Servants of Satan: The Age of the Witch Hunts

Servants of Satan: The Age of the Witch Hunts

Servants of Satan: The Age of the Witch Hunts

Servants of Satan: The Age of the Witch Hunts


This is the first book to consider the general course and significance of the European witch craze of the sixteenth and seventeenth centuries since H.R. Trevor-Roper's classic and pioneering study appeared some fifteen years ago. Drawing upon the advances in historical and social-science scholarship of the past decade and a half, Joseph Klaits integrates the recent appreciations of witchcraft in regional studies, the history of popular culture, anthropology, sociology, and psychology to better illuminate the place of witch hunting in the context of social, political, economic and religious change.


This book is an extended essay, reflecting on and synthesizing the extensive recent literature on the witch craze of the sixteenth and seventeenth centuries. the chapters began as a series of course lectures designed to help bridge the gap between the interests of undergraduates and the concerns of scholars. I owe a great deal to the students at Oakland University and Catholic University of America whose questions and suggestions forced me to clarify my thinking and improve the presentation.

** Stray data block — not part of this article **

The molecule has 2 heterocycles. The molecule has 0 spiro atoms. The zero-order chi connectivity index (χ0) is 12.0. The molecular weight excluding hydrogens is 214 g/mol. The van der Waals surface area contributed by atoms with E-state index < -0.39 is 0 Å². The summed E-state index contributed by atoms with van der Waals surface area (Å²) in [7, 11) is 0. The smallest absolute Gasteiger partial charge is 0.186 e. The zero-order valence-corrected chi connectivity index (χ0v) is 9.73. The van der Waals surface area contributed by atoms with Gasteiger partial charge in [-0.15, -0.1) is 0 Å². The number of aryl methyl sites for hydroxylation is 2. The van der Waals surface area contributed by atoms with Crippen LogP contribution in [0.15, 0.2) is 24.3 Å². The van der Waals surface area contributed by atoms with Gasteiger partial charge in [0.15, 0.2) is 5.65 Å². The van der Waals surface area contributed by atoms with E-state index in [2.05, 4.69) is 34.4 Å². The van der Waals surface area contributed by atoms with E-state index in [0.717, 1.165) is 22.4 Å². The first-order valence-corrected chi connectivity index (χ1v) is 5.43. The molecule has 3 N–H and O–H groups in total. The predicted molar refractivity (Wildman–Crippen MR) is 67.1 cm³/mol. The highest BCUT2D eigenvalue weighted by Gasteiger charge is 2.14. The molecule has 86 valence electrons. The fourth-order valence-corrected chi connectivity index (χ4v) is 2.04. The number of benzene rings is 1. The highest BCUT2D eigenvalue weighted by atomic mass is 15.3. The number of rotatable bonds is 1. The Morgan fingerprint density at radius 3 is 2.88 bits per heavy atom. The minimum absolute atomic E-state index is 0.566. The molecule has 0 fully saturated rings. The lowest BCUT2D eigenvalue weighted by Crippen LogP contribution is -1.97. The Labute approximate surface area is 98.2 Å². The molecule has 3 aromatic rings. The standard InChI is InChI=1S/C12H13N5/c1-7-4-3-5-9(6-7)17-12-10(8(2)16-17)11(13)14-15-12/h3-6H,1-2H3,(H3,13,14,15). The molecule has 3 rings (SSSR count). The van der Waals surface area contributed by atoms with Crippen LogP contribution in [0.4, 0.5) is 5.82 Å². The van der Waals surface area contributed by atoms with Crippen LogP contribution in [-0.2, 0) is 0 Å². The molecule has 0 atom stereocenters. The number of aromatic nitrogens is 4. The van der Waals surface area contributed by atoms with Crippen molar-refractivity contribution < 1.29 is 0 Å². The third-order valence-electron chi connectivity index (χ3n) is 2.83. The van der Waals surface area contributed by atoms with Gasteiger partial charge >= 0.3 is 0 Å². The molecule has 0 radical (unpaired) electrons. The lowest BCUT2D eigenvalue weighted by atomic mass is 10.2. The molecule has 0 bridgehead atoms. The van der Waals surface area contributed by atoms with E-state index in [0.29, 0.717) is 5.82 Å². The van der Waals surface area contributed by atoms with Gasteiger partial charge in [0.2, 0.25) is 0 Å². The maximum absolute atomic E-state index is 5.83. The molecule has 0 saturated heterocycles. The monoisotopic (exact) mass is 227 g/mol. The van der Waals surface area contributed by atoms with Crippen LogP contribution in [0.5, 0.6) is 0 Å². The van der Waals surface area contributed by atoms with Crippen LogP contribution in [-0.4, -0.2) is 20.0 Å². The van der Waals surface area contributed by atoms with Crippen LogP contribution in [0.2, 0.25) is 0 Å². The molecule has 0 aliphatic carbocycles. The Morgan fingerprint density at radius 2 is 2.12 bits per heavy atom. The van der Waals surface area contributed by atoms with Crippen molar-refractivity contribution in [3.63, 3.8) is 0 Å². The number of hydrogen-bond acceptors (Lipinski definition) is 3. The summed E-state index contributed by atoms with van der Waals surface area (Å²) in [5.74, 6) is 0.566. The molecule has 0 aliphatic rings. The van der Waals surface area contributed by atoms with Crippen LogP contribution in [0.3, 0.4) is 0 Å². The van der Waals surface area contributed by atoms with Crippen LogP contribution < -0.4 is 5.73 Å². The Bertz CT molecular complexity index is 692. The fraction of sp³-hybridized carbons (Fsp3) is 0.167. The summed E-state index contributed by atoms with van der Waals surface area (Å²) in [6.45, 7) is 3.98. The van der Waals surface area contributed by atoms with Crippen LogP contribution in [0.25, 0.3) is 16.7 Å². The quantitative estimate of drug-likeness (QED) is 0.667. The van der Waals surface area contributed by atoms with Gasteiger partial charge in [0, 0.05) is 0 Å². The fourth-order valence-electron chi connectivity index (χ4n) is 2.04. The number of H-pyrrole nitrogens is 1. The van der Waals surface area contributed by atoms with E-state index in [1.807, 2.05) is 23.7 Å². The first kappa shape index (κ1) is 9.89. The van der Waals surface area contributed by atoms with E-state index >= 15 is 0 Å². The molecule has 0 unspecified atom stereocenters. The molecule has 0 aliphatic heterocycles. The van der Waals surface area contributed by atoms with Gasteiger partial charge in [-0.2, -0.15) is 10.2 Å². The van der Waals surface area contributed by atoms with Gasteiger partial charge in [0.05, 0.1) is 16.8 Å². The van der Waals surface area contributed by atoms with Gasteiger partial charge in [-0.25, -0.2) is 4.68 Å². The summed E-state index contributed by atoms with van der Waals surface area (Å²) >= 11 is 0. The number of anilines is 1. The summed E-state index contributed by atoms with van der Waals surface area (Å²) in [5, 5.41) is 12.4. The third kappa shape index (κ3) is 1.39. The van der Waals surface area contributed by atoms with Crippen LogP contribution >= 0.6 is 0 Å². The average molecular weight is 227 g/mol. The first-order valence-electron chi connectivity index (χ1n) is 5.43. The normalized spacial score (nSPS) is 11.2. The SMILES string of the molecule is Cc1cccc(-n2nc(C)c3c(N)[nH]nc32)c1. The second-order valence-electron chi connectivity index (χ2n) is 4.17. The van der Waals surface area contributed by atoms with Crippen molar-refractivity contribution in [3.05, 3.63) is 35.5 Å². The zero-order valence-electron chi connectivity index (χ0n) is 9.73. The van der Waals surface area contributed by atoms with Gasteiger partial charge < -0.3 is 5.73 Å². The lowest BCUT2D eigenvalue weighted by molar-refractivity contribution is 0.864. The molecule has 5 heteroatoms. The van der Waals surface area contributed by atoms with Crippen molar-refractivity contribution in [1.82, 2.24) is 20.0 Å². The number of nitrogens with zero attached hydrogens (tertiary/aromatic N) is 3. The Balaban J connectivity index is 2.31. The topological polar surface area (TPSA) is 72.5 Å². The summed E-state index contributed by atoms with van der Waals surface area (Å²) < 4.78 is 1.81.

Many others contributed comments on earlier chapter drafts or led me to materials I otherwise might have overlooked. I especially want to thank for their encouragement and good advice Donald Bailey, Jack Censer, Richard Golden, B. Robert Kreiser, Lawrence Orton, Orest Ranum, Dan Ross, and Timothy Tackett, and to acknowledge the invaluable assistance of the late Marian Wilson. a grant from the National Endowment for the Humanities and sabbatical and research support from Oakland University gave me the leisure and resources necessary to complete the project.

Throughout the years of research and writing, this book has been a family project in our household. It began when Alexander was small enough to take witchcraft even more seriously than did his father. the writing ends with Frederick old enough to do the bibliography. For their inspiration, and for Barrie’s, my deepest thanks.

Columbia, Maryland April 1984 . . .

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